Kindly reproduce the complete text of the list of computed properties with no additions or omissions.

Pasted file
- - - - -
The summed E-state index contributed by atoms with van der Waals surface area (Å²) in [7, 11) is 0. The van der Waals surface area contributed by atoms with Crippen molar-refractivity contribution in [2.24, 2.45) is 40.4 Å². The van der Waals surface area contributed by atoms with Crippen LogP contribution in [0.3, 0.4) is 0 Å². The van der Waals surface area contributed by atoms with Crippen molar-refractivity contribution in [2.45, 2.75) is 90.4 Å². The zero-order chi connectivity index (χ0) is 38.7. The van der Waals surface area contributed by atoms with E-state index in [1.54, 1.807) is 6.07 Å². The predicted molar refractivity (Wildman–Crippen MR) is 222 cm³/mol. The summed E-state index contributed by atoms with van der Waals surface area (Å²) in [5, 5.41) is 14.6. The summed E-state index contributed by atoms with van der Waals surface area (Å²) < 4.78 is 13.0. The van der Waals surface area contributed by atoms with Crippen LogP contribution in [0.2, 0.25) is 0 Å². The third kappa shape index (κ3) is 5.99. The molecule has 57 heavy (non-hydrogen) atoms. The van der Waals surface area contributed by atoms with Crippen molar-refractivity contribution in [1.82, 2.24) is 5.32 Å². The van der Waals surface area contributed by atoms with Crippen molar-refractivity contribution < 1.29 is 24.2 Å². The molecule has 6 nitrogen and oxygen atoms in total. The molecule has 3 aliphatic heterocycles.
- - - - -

The summed E-state index contributed by atoms with van der Waals surface area (Å²) in [7, 11) is 0. The van der Waals surface area contributed by atoms with Crippen molar-refractivity contribution in [2.24, 2.45) is 40.4 Å². The van der Waals surface area contributed by atoms with Crippen LogP contribution in [0.3, 0.4) is 0 Å². The van der Waals surface area contributed by atoms with Crippen molar-refractivity contribution in [2.45, 2.75) is 90.4 Å². The zero-order chi connectivity index (χ0) is 38.7. The van der Waals surface area contributed by atoms with E-state index in [1.54, 1.807) is 6.07 Å². The predicted molar refractivity (Wildman–Crippen MR) is 222 cm³/mol. The summed E-state index contributed by atoms with van der Waals surface area (Å²) in [5, 5.41) is 14.6. The summed E-state index contributed by atoms with van der Waals surface area (Å²) < 4.78 is 13.0. The van der Waals surface area contributed by atoms with Crippen LogP contribution in [0.2, 0.25) is 0 Å². The third kappa shape index (κ3) is 5.99. The molecule has 57 heavy (non-hydrogen) atoms. The van der Waals surface area contributed by atoms with Crippen molar-refractivity contribution in [1.82, 2.24) is 5.32 Å². The van der Waals surface area contributed by atoms with Crippen molar-refractivity contribution < 1.29 is 24.2 Å². The molecule has 6 nitrogen and oxygen atoms in total. The molecule has 3 aliphatic heterocycles.